DTV and 'The Annoyingly Loud Commercial Problem'

Last time we investigated how audio metadata is created and distributed, and what happens if the values are wrong or missing. We also discovered that the Dolby Digital (AC-3) system can potentially be "tricked" into allowing overly loud program material to be delivered to consumers. This led us into the topic for this issue: Loudness, or as it is more commonly known: "the annoyingly loud commercial problem." This is such an important issue that back in the 1960s the FCC studied it and made it illegal to broadcast irritatingly loud commercials (unfortunately, they made no such rules for irritating content). Have things gotten better? What will happen with DTV? Let's start by figuring out how to measure this often disagreed-upon-thing called loudness.


VU, or Voltage Unit meters, and PPM, or Peak Program Meters, are both very common measuring devices found on modern audio equipment. The VU meter traces back to the 1930s, well before most of us made that fateful choice of a career in broadcasting. PPM has also been around for quite some time and although more popular in Europe, has seen its use increase world-wide since the introduction of digital technologies.

Although they are both common and useful, both these devices were designed to measure and display voltages and do not give an accurate measurement of program loudness. The reason for this is quite simple: Loudness is a subjective quantity, and VU and PPM meters are objective voltage-measuring devices. This means that if two programs are measured with a VU or PPM meter (or even a combination of the two) and adjusted for equal readings, it is quite likely that they will still differ in perceived loudness. What we need is a way to accurately describe a quantity that can be perceived but not directly measured.


Back in the 1960's, Emil Torick, Bronwyn Jones, and colleagues at CBS Laboratories developed a loudness meter modeled after human hearing. Simply put, the meter divides the audio into seven bands, weights the gain of each band to match the so-called equal loudness curve of the ear, averages each band with a given time constant, sums the averages, then averages the total again with a time constant about 13 times longer than the first. The resulting signal is applied to a display with an instantaneous response. Okay, maybe not so simple, but the CBS meter was found to agree with listeners within 2 dB (although listeners disagreed among themselves by as much as 4 dB when judging the loudness of a given piece of audio).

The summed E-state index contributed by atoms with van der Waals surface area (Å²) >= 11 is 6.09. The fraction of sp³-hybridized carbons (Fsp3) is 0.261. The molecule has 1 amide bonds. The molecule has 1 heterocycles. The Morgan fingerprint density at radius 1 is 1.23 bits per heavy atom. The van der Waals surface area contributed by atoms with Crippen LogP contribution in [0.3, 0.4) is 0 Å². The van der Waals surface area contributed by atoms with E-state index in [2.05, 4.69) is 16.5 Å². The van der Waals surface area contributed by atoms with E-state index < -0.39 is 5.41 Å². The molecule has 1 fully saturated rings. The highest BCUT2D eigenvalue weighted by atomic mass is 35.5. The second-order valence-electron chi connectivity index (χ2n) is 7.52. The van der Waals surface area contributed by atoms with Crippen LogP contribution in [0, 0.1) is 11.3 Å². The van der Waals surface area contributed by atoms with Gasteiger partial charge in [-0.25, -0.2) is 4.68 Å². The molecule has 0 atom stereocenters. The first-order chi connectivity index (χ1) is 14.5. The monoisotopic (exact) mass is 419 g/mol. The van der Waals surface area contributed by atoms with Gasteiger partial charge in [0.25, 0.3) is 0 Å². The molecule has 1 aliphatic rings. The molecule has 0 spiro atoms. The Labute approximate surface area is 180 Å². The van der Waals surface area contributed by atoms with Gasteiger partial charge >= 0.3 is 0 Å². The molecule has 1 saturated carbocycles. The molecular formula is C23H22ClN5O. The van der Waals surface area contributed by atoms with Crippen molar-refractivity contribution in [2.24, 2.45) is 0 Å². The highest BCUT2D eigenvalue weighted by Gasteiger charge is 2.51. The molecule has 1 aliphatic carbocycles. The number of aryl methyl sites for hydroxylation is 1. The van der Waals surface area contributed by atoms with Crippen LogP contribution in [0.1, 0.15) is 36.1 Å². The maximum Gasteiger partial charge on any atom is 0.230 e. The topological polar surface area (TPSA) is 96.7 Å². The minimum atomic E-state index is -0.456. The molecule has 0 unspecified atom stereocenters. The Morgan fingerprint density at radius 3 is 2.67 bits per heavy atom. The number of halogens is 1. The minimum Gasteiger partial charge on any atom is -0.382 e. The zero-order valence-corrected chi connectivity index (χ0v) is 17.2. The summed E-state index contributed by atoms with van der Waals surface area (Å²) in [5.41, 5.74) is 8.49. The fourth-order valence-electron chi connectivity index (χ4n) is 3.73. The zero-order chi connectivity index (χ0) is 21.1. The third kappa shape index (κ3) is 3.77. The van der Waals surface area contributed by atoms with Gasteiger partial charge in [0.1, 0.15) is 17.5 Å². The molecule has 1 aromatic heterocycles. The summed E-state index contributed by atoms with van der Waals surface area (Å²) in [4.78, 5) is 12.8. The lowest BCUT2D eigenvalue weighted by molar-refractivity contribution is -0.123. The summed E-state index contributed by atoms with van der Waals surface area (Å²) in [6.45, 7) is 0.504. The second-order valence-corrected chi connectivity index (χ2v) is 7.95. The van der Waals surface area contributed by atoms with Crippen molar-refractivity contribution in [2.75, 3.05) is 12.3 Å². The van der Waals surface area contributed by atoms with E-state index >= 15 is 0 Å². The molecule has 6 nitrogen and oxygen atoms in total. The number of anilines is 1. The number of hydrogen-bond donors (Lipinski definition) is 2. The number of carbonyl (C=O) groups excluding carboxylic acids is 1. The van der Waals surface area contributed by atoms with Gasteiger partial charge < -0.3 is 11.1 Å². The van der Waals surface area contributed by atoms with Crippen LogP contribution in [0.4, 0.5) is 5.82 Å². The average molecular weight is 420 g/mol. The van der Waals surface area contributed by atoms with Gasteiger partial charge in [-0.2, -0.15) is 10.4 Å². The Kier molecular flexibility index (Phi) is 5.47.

This was one of the first truly successful attempts to measure loudness accurately and helped solve the problem. Unfortunately CBS Laboratories does not exist anymore and there are very few CBS loudness meters in existence today, so the use of this measurement technique has become rare. One exception is that a few broadcast audio processor manufacturers use an algorithm developed from the CBS loudness meter to combat the "loud ad" problem. When the algorithm detects that audio would sound too loud to a listener, it causes gain reduction thereby eliminating the problem.

Another method is called Equivalent Loudness, or Leq(A), where the "A" represents A-weighting. Leq(A) can be defined as: "The level of a constant sound, which in a given time period has the same energy as a time-varying sound." Leq(A) is the method that is specified by the ATSC for measuring dialnorm, and until recently relied on the use of some rather complex meters, conversion tables and a bunch of luck to get the correct result. This complexity did not lend itself well to solving loudness problems.

Thankfully, Dolby Laboratories recognized that a simpler method was necessary if the proper setting of dialnorm was ever to be achieved and developed the LM-100, which was shown at NAB2002. The device displays both the Leq(A) value and the corresponding dialnorm value and happily requires no conversion charts!


The major cause of loudness problems then is probably the use of the wrong meter. As we discussed earlier, VU and PPM meters only measure voltage and because of their very nature cannot be used to adjust program loudness; however, most facilities still rely on them to adjust both the level and the loudness of programs. This inevitably leads to content that looks fine on the meters but can cause viewer complaints when broadcast.